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Politics: How to Beat Hillary at the Polls

Some politicians are inadvertently generous to their opposition, graciously sinking themselves so others don't have to. John Kerry donned spandex waterwear and kiteboarded. Dan Quayle misspelled "potato." Howard Dean emitted what may have been a roar. But Democratic presidential front runner Hillary Clinton is not that kind of candidate. There's a reason she hasn't lost an election since she ran for president of the student council in high school. She does her homework; she doesn't do gaffes. Anyone running against her would be wise not to count on an implosion. So if she won't do herself in, how can she be beaten? We asked those who've run against her for lessons they learned trying to compete against such a formidable and careful candidate.

1. Give Susan Sarandon a call. When Jonathan Tasini ran against Sen. Clinton in New York's Democratic Senate primary in 2006, he was surprised not to get more help from Hollywood, considering how antiwar he was. He says he was told that although some in the entertainment community liked his position on the Iraq War and didn't want her to be president, they were reluctant to take her on. Back in New York, several Democratic elected officials privately encouraged Tasini, but refused to be seen in photos with him. One even looked around to see if anyone was watching before talking to Tasini at an event. Sarandon, the activist actress, wasn't intimidated, though. She came right out and endorsed him.

2. Keep the electricity going. Mike Long, chairman of the Conservative Party in New York, says that when Sen. Clinton walks into a room, her star power creates a glow in the air. "But as she performs, the light gets dimmer and dimmer," he says. "It's like a broken wire that doesn't deliver light to the other side of the room."

3. Stay behind your podium. When Rick Lazio invaded Mrs. Clinton's personal space during one of their debates in the 2000 Senate race, he made her look vulnerable. Lazio learned the hard way that a vulnerable Mrs. Clinton is a popular Mrs. Clinton. "Oh, do I remember the first focus group after that happened," says Bill Dal Col, Lazio's campaign manager. "[They said] 'he reminds me of my ex-husband.'"

4. Don't lose Page 10. Jeanine Pirro's campaign for Clinton's Senate seat in 2006 never recovered after she lost part of her announcement speech. As the cameras rolled, she let 32 excruciating seconds of silence tick by while she looked for it. Not good when your opponent exudes competence. (Pirro, who declined to comment for this story, has since left politics and is pursuing a TV career.)

5. Study Mike Gravel. Every candidate with something to lose sounds canned in the debates. Tasini sees an opportunity for someone to stand out as genuineand attract votersby sprinkling in some of the freewheeling, popped-his-lid style of the former Alaskan senator. Well, maybe keep the lid partially on.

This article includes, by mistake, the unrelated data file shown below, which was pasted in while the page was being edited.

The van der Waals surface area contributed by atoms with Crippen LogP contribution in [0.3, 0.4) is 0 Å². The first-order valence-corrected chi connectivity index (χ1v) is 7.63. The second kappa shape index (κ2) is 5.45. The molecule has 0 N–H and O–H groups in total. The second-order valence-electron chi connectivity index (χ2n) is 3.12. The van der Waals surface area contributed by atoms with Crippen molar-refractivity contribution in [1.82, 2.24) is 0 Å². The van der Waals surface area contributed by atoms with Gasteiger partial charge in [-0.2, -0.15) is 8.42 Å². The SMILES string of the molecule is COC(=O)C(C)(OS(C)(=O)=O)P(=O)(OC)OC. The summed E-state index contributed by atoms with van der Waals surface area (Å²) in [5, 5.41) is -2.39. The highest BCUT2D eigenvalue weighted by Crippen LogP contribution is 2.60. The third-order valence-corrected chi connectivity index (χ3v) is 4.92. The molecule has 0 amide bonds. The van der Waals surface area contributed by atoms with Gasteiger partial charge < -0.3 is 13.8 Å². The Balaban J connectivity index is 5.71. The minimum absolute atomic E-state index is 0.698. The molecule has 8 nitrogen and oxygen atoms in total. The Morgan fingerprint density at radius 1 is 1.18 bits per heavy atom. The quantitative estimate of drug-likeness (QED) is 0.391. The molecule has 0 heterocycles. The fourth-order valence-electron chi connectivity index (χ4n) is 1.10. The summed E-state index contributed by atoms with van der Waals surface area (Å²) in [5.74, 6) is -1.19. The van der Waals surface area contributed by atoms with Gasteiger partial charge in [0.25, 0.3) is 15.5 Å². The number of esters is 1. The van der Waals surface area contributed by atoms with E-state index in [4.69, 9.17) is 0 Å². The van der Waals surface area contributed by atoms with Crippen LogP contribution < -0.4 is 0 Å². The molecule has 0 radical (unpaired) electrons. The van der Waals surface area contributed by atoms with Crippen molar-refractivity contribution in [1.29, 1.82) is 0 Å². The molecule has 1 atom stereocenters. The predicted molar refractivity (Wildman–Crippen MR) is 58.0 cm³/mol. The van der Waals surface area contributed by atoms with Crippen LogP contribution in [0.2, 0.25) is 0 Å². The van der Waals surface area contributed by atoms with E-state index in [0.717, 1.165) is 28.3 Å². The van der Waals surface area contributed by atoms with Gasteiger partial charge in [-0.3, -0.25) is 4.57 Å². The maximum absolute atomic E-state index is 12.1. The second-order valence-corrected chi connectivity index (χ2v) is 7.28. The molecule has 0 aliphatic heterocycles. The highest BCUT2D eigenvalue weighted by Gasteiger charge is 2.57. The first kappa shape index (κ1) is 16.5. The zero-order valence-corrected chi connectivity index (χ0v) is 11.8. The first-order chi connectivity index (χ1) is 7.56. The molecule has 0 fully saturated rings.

6. "Raise money, duh!" That's Tasini, who believed his positions were more popular than Hillary Clinton's among Democratsbut since he raised only $250,000, no one knew it. Or who he was, for that matter. When he was out on the street asking people to sign his petition, he talked about her history. "People were shocked to hear she sat on the board of Wal-Mart for years. People were shocked to hear she'd voted for the war. A lot of union members still don't know that she has supported free trade." The money will allow a candidate to tie her to her positions, he says.

7. She voted for it before she was against it. Long suggests reminding voters that she has been on "all four sides" of the Iraq War issue. "There's plenty of clips that can be used in a good TV commercial that will quickly display her different positions. Early on [for example] she was trying to outdo George Bush," he says. Tasini agrees and thinks Barack Obama, particularly, should do more to exploit her Iraq vote. "When she says, 'We can all agree this is George Bush's war,' it's so false!" says Tasini. "You don't have to be abusive, but you can say, 'With all due respect, senator, you voted for the war, you supported the war. And voters need to take that into account for how you'll make decisions in the future.'"

8. Don't be like her. Long says that the Republicans have to pick a candidate whose views are different enough from Clinton's in order to motivate the base. Put that together with her high negatives and you have a chance at winning, he says. Former Yonkers Mayor John Spencer, the GOP nominee against Clinton last fall, echoes Long: "When candidates run away from their core beliefs they are destined to lose. If you are a Republican, run as one."

9. Get a good daughter. Dal Col says Chelsea Clinton is Sen. Clinton's secret weapon: "When she showed up it had the perfect effect. She humanizes her." And the fact that she's somebody's mom makes it more difficult to go negative on her, he says. "At the end of the day she's a mother and look at the child. No one can throw stones there."

10. Be grateful just to compete against her and you may get an invite to the White House. Nonna Noto, now at the Congressional Research Service, ran against Sen. Clinton in the Wellesley student government elections in the spring of 1968. She has vague recollections of the race but says she was lucky to become Hillary's vice president. "She has been very generous and invited the entire class to the White House twice. We hope to be invited along again if she gets elected," she says.

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